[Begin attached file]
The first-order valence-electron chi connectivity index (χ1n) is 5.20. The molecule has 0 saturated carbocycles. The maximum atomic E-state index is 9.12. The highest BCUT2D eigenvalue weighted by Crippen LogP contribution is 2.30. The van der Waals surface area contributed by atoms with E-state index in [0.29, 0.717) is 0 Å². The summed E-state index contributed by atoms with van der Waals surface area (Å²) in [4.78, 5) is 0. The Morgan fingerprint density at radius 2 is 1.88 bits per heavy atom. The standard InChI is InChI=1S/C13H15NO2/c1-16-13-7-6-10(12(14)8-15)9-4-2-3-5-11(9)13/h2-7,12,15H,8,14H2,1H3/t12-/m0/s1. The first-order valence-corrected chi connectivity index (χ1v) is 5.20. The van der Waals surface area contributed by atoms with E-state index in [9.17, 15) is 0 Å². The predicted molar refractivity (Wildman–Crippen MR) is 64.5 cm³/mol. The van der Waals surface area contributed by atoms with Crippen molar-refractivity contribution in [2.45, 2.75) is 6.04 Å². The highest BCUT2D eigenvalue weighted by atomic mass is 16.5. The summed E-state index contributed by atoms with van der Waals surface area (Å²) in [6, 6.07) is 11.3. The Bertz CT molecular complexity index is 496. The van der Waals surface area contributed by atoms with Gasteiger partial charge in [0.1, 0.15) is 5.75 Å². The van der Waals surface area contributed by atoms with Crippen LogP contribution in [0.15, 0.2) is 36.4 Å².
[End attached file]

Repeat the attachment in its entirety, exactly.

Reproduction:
The first-order valence-electron chi connectivity index (χ1n) is 5.20. The molecule has 0 saturated carbocycles. The maximum atomic E-state index is 9.12. The highest BCUT2D eigenvalue weighted by Crippen LogP contribution is 2.30. The van der Waals surface area contributed by atoms with E-state index in [0.29, 0.717) is 0 Å². The summed E-state index contributed by atoms with van der Waals surface area (Å²) in [4.78, 5) is 0. The Morgan fingerprint density at radius 2 is 1.88 bits per heavy atom. The standard InChI is InChI=1S/C13H15NO2/c1-16-13-7-6-10(12(14)8-15)9-4-2-3-5-11(9)13/h2-7,12,15H,8,14H2,1H3/t12-/m0/s1. The first-order valence-corrected chi connectivity index (χ1v) is 5.20. The van der Waals surface area contributed by atoms with E-state index in [9.17, 15) is 0 Å². The predicted molar refractivity (Wildman–Crippen MR) is 64.5 cm³/mol. The van der Waals surface area contributed by atoms with Crippen molar-refractivity contribution in [2.45, 2.75) is 6.04 Å². The highest BCUT2D eigenvalue weighted by atomic mass is 16.5. The summed E-state index contributed by atoms with van der Waals surface area (Å²) in [6, 6.07) is 11.3. The Bertz CT molecular complexity index is 496. The van der Waals surface area contributed by atoms with Gasteiger partial charge in [0.1, 0.15) is 5.75 Å². The van der Waals surface area contributed by atoms with Crippen LogP contribution in [0.15, 0.2) is 36.4 Å².